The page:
Silius Italicus, Punica

LCL 277: 384-385

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Silius Italicus

labitur intento cornu transfossus, et una 660arcum laeva cadens dimisit, dextra sagittam.

At non tam tristi sortitus proelia Marte Phoebei Soractis honor Carmelus agebat; sanguine quippe suo iam Bagrada tinxerat ensem, dux rectorque Nubae populi; iam fusus eidem 665Zeusis, Amyclaei stirps impacata Phalanti, quem tulerat mater claro Phoenissa Laconi. talia dum metuit, nec pugnae fisus in hoste tam rapido nec deinde fugae, suadente pavore, per dumos miser in vicina cacumina quercus 670repserat atque alta sese occultabat in umbra Hampsicus, insistens tremulis sub pondere ramis. hunc longa multa orantem Carmelus et altos mutantem saltu ramos transverberat hasta; ut, qui viscata populatur harundine lucos, 675dum nemoris celsi procera cacumina sensim substructa certat tacitus contingere meta, sublimem calamo sequitur crescente volucrem. effudit vitam, atque alte manante cruore membra pependerunt curvato exsanguia ramo. 680Iamque in palantes ac versos terga feroces pugnabant Itali, subitus cum mole pavenda terrificis Maurus prorumpit Tunger in armis. nigra viro membra, et furvi iuga celsa trahebant cornipedes, totusque novae formidinis arte 685concolor aequabat liventia currus equorum terga; nec erectis similes imponere cristis cessarat pennas, aterque tegebat amictus.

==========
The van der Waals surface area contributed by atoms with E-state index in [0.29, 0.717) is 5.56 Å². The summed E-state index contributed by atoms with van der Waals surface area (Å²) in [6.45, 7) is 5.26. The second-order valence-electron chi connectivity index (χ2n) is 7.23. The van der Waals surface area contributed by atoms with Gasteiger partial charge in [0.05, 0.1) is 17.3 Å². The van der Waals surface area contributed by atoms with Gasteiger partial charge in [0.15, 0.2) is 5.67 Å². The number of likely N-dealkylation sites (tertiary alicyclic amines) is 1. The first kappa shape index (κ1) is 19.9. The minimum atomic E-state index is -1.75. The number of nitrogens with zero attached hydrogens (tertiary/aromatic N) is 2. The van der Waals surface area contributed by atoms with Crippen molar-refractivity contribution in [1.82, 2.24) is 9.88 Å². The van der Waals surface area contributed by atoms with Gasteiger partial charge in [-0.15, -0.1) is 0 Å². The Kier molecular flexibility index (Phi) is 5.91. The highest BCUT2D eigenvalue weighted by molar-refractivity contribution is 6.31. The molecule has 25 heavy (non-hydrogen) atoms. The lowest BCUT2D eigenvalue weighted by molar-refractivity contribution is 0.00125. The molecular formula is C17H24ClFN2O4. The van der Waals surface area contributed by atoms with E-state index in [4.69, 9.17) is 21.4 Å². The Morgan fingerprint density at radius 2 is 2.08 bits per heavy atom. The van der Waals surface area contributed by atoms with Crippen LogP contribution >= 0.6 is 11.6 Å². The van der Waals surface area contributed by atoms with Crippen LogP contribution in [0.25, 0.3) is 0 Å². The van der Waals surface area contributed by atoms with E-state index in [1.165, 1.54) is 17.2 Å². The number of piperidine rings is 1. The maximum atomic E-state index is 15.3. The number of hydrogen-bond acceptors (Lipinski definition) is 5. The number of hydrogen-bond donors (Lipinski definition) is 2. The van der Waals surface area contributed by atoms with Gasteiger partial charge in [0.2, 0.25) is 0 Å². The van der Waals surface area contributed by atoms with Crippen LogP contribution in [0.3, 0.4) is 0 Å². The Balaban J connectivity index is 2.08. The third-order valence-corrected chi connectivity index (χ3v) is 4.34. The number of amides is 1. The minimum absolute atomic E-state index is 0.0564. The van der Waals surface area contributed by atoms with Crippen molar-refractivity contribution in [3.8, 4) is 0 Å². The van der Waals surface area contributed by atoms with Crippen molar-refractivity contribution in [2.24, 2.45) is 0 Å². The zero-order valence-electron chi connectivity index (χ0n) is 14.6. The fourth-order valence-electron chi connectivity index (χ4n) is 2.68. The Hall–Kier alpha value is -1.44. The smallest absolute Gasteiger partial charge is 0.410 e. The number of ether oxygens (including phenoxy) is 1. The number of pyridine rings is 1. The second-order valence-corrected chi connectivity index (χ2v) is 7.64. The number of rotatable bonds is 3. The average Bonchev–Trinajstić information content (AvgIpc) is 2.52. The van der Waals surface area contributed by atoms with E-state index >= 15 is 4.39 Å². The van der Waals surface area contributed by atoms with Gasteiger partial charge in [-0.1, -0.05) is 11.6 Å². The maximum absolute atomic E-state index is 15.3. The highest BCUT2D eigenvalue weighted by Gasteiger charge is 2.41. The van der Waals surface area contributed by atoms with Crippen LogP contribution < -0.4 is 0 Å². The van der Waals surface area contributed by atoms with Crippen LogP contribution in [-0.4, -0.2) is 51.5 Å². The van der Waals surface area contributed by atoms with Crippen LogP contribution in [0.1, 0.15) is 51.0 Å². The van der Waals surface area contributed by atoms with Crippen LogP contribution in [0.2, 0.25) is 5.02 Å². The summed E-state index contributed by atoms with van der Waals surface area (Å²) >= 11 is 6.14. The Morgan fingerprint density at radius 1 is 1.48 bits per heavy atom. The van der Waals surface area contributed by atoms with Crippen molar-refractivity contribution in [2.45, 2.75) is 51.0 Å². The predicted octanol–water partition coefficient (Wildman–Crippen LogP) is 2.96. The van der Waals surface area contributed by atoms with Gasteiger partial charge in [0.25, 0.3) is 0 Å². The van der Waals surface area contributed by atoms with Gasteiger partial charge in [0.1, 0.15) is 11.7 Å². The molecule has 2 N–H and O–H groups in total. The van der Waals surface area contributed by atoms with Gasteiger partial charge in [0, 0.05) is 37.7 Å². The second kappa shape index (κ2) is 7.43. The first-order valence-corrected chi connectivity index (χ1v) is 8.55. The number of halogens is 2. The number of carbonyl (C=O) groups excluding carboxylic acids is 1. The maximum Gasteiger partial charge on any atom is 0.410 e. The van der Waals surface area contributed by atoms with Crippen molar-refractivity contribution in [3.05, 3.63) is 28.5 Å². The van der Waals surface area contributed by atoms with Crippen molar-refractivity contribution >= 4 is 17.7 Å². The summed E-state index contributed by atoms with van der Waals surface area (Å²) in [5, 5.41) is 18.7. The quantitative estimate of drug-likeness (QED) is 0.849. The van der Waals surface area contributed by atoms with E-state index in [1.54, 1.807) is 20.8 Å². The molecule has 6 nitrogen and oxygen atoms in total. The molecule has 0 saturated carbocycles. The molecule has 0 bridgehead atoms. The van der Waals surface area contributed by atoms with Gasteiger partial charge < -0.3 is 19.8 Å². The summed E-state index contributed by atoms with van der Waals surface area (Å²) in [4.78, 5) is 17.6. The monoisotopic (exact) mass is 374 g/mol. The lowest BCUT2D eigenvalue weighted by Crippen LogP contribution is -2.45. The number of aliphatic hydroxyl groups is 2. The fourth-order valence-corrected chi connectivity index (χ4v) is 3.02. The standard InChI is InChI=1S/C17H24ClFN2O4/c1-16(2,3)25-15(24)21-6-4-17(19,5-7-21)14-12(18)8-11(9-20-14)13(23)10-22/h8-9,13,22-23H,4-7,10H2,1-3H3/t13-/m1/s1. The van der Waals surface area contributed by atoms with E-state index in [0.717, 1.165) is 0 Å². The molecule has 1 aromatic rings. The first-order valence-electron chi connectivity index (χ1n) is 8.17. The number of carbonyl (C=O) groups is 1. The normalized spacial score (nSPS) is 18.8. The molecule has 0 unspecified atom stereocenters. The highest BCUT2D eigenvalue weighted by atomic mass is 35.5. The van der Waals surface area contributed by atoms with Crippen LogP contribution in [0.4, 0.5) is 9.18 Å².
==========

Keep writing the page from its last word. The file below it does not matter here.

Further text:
Punica, VII

Cleadas’ bow was bent when he was laid low by the spear; the bow slipped from his left hand and the arrow from his right, as down he fell.

But better fortune in battle befell Carmelus, the pride of Soractea sacred to Apollo. For he had already dyed his sword with the blood of Bagrada, lord and leader of a Nubian people; and he had slain Zeusis also, a warlike son of Spartan Phalantus,b whom a Punic mother had borne to a famous Lacedaemonian. Then fearing the same fate, Hampsicus had not confidence to engage so active a foe, nor even to fly: urged by terror, the poor wretch had passed through thickets and climbed to the top of a neighbouring oak, where he hid in the thick leafage, standing on boughs that shook under his weight. But Carmelus ran him through with his long spear, as he begged hard for mercy and sprang from branch to branch overhead. Thus the fowler who dispeoples the grove with his cane-rod tipped with birdlime, pursues the bird over his head with a lengthening reed, and silently tries to reach at last the topmost branches by adding a joint to his tapering rod.c Hampsicus poured forth his life; his blood streamed down from above, and his lifeless limbs bent down the branch on which they hung.

And now the Romans were fighting fiercely against the straggling and fleeing foe, when suddenly Tunger, the Moor, a terrible giant, rushed forward to battle. His body was black, and his lofty chariot was drawn by black horses; and the chariot—a new device to strike terror—was the same colour all over as the dusky backs of the steeds; and on his lofty crest he had been careful to set a plume of the same hue; and the garment he wore was black also.

DOI: 10.4159/DLCL.silius_italicus-punica.1934